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Children Horrified to Discover Dad’s White Belt Stash from His Screamo Days

COLUMBUS, Ohio — Graphic Designer Mark Gravel’s two teen children were horrified to find a box in the attic with six different white belts their father used to wear during the early 2000s screamo trend, mortified sources confirmed.

“We’ve never really seen any pictures of our dad from like 2002 through 2007 and nobody ever thought anything of it,” said Helena Gravel, 13. “But then when we found this old dusty box labeled ‘Mark’ full of white belts and a few flyers from shows with bands weird bands like Kodan Armada, Transistor Transistor, and Saetia things started to make a little sense. There was an old memory card in the box as well, we eventually found a functional digital camera at a thrift store to see what was on it and it was worse than I ever expected. My dad had pants that were so tight I’m surprised his feet didn’t fall off, and he seemed happy that his shirts barely made it to his waist. I won’t ever look at him the same.”

Gravel claims he has been preparing for this conversation for the past decade.

“I knew we’d have to have ‘the talk’ some day with my girls. It was important to explain that before I met their mother I got caught up with some really pretentious people,” said Gravel. “I’m not proud of it, but I was going to school in western Massachusetts and found myself lost in a sea of studded belts, Diesel jeans, and Saucony shoes. I wanted to shield my girls from my bandana phase, but I knew I’d have to face it eventually. I confessed to them that I was very into Livejournal and roadied for a very terrible band called September’s Dagger.”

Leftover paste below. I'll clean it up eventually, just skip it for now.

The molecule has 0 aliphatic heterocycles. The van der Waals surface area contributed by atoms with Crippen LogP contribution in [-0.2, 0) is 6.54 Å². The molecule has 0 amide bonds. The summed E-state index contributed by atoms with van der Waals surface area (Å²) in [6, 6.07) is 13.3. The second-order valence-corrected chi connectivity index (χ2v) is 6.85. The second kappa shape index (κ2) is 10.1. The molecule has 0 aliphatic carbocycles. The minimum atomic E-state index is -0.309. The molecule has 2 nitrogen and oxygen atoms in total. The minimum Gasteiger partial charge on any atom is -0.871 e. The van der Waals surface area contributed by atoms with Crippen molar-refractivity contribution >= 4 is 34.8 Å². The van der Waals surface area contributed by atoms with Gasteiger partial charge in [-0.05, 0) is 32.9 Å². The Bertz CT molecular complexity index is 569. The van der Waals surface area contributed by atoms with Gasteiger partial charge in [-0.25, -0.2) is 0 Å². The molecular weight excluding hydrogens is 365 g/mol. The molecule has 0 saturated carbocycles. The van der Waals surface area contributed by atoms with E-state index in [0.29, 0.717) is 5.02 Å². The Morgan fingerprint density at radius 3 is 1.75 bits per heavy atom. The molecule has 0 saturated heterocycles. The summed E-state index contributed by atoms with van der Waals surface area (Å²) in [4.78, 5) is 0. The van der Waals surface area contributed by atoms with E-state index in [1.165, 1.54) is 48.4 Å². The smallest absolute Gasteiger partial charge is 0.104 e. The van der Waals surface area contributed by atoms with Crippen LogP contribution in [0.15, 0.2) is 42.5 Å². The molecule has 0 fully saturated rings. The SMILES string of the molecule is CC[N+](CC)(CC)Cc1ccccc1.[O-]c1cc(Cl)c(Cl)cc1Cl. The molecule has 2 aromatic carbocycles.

Discoveries like these are becoming more and more common due to members of the early 2000s screamo scene becoming parents.

“I’ve had three kids this year come to my office crying to discuss pictures they found of their dads with a dyed black Spock haircut and tight girl jeans at a City of Caterpillar show or their mom with snake bite piercings and hair that covered both their eyes,” said Wagner High School Counselor Rebecca Smith. “Knowing their parents were involved in something so embarrassing can be scarring for these kids. Do you know how many times I’ve had to go through the history of Food Not Bombs with a 15-year-old? I just hope they never find out I have a Blood Brothers tattoo, I’ll be fired immediately.”

At press time, Gravel was getting ready to explain the checkerboard sport coat and dress pants his children found in a box labeled “SKA 1997-2000.”